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Capital Improvements


Introduction - The capital improvements section identifies specific recommendations for maintaining and improving Cleveland’s transportation and transit infrastructure. A well functioning transportation system is vital to the economic vitality of the City. The type and location of these capital expenditures will also have a direct impact on the future pattern of land use, investment and development. In addition to maintaining the condition of the existing infrastructure, the City of Cleveland also faces issues related to improving business access to highways, providing improved public transit options and increasing the number of safe and attractive opportunities for non-motorized transportation.


Goals - Major goals addressed in Citywide Plan’s list of capital improvement recommendations include:


  • Improvement of the innerbelt freeway, the innerbelt bridge and its approaches
  • Developing stronger connections to Lake Erie
  • Creating better north-south movements through the Cuyahoga Valley
  • Extending the Towpath Trail to Downtown and connecting it to the neighborhoods
  • Connecting the east side and University Circle better to the freeway system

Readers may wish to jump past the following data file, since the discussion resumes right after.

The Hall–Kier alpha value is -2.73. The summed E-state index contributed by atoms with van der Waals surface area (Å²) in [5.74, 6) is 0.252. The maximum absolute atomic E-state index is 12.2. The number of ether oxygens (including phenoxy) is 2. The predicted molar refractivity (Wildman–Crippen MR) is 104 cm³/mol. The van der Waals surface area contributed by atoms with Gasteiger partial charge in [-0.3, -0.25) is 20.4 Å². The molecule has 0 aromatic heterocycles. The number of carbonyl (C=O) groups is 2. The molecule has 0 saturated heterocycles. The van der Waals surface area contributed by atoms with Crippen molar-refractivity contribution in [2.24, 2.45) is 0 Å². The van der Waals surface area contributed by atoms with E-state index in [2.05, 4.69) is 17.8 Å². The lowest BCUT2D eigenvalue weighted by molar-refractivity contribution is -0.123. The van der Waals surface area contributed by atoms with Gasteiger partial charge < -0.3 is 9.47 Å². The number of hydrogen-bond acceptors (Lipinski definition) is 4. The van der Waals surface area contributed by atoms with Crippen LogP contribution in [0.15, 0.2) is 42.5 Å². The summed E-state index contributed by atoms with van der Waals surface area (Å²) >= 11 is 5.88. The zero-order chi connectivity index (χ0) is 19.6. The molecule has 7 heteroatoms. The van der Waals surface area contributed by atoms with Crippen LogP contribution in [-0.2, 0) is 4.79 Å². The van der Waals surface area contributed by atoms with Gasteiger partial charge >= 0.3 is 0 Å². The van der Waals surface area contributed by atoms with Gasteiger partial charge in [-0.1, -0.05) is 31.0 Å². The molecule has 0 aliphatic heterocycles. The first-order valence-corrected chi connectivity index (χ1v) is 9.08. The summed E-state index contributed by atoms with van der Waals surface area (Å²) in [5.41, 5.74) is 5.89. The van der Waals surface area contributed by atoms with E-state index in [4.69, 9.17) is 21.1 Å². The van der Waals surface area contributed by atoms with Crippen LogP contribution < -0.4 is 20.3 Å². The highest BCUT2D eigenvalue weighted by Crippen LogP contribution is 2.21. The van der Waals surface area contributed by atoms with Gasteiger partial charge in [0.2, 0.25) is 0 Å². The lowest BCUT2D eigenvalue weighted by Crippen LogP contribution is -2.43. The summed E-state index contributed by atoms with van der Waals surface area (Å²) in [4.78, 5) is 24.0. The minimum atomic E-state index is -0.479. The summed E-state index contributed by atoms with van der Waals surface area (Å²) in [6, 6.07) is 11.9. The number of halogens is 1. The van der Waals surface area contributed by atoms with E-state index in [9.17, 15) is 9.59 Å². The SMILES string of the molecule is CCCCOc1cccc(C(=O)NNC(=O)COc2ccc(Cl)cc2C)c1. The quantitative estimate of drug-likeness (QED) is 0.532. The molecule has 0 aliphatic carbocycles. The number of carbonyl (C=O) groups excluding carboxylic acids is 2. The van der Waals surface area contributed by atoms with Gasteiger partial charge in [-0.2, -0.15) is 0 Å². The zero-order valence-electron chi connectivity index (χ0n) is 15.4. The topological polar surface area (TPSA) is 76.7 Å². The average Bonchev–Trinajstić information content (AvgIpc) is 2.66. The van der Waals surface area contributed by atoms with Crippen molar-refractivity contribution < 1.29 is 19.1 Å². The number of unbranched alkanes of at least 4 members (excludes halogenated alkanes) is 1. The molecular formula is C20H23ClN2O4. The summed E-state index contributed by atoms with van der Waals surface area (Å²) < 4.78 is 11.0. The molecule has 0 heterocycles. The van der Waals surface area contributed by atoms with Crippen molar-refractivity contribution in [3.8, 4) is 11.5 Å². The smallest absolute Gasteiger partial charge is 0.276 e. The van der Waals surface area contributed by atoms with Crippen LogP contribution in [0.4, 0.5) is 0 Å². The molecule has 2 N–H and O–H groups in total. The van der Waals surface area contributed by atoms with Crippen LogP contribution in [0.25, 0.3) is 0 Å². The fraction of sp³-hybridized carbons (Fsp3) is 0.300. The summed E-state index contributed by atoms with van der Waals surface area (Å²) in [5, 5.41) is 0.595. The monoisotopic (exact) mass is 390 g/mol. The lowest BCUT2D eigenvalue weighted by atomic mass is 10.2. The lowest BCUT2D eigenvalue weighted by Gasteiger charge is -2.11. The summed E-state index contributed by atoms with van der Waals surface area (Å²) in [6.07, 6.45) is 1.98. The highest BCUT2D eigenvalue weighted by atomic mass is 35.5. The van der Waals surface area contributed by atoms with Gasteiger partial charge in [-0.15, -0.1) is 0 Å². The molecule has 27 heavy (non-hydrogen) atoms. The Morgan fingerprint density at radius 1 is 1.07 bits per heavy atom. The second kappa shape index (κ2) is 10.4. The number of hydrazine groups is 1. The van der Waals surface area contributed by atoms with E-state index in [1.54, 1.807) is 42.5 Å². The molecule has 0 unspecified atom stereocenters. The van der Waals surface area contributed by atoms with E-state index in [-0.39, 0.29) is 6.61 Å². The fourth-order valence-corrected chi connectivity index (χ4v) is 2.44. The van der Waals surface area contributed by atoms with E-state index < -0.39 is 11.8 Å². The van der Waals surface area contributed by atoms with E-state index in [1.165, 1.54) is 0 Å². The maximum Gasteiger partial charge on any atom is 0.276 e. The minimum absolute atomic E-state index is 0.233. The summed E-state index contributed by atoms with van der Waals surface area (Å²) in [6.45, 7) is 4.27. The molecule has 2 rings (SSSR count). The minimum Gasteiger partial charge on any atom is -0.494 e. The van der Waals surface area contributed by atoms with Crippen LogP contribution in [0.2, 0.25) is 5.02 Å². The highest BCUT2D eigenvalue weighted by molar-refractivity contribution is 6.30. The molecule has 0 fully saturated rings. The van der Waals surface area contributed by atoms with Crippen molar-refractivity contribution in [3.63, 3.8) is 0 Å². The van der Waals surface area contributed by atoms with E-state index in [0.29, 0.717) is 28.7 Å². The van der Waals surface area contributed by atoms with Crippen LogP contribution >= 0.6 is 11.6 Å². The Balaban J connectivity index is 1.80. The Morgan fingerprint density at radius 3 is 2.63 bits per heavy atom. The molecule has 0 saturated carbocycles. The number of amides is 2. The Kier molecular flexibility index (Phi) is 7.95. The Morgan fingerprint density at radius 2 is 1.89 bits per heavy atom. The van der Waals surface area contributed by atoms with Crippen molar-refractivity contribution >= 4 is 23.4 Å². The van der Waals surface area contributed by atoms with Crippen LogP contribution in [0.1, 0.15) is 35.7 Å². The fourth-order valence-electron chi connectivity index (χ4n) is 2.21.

• Upgrading the condition of a variety of existing roads, bridges and streetscapes.


  • Strengthening the corridor between Downtown and Euclid Avenue , two of the City’s major employment centers
  • Improving transit-oriented development opportunities
  • Expand rapid transit opportunities to more neighborhoods
  • Accommodating inter-city rail transportation

A more complete description of issues and strategies can be found in the citywide Transportation Chapter of the Full Text Document . Transportation issues related to each Planning District are addressed in each of the District Chapters, also located within the Full Text Document.

Funding Capital Improvements – Capital improvements are funded through a combination of local, state and federal monies. The City of Cleveland generally provides local funds through the issuance of general obligation bonds. The bonds provide upfront pots of money for large projects and are repaid over a number of years with local tax dollars. Most large projects are undertaken with funds obtained from a variety of state and federal programs. The general obligation bonds provide the local share of projects costs that state and federal programs require. Some community development projects, such as the infrastructure improvements necessary to build a new housing proposal, are financed with 100 percent City money. How local capital improvement monies are allocated is determined by the City’s administration with approval from City Council.